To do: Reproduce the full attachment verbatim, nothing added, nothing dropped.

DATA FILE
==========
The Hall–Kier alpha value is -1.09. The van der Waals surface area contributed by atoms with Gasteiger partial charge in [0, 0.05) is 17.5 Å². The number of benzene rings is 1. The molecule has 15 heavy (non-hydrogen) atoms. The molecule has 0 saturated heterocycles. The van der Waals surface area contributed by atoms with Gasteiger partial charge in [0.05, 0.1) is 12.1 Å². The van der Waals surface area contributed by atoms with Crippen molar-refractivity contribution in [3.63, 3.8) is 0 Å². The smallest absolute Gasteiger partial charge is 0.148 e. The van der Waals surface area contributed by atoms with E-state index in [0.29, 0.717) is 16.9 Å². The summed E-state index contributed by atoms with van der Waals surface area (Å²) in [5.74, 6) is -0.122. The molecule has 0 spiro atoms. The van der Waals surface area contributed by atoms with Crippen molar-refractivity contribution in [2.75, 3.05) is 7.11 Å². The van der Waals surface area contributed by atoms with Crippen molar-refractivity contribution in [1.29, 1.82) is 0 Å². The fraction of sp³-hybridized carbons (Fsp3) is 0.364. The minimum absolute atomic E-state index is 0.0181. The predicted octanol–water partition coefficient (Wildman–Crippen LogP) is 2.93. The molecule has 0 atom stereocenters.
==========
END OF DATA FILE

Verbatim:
The Hall–Kier alpha value is -1.09. The van der Waals surface area contributed by atoms with Gasteiger partial charge in [0, 0.05) is 17.5 Å². The number of benzene rings is 1. The molecule has 15 heavy (non-hydrogen) atoms. The molecule has 0 saturated heterocycles. The van der Waals surface area contributed by atoms with Gasteiger partial charge in [0.05, 0.1) is 12.1 Å². The van der Waals surface area contributed by atoms with Crippen molar-refractivity contribution in [3.63, 3.8) is 0 Å². The smallest absolute Gasteiger partial charge is 0.148 e. The van der Waals surface area contributed by atoms with E-state index in [0.29, 0.717) is 16.9 Å². The summed E-state index contributed by atoms with van der Waals surface area (Å²) in [5.74, 6) is -0.122. The molecule has 0 spiro atoms. The van der Waals surface area contributed by atoms with Crippen molar-refractivity contribution in [2.75, 3.05) is 7.11 Å². The van der Waals surface area contributed by atoms with Crippen molar-refractivity contribution in [1.29, 1.82) is 0 Å². The fraction of sp³-hybridized carbons (Fsp3) is 0.364. The minimum absolute atomic E-state index is 0.0181. The predicted octanol–water partition coefficient (Wildman–Crippen LogP) is 2.93. The molecule has 0 atom stereocenters.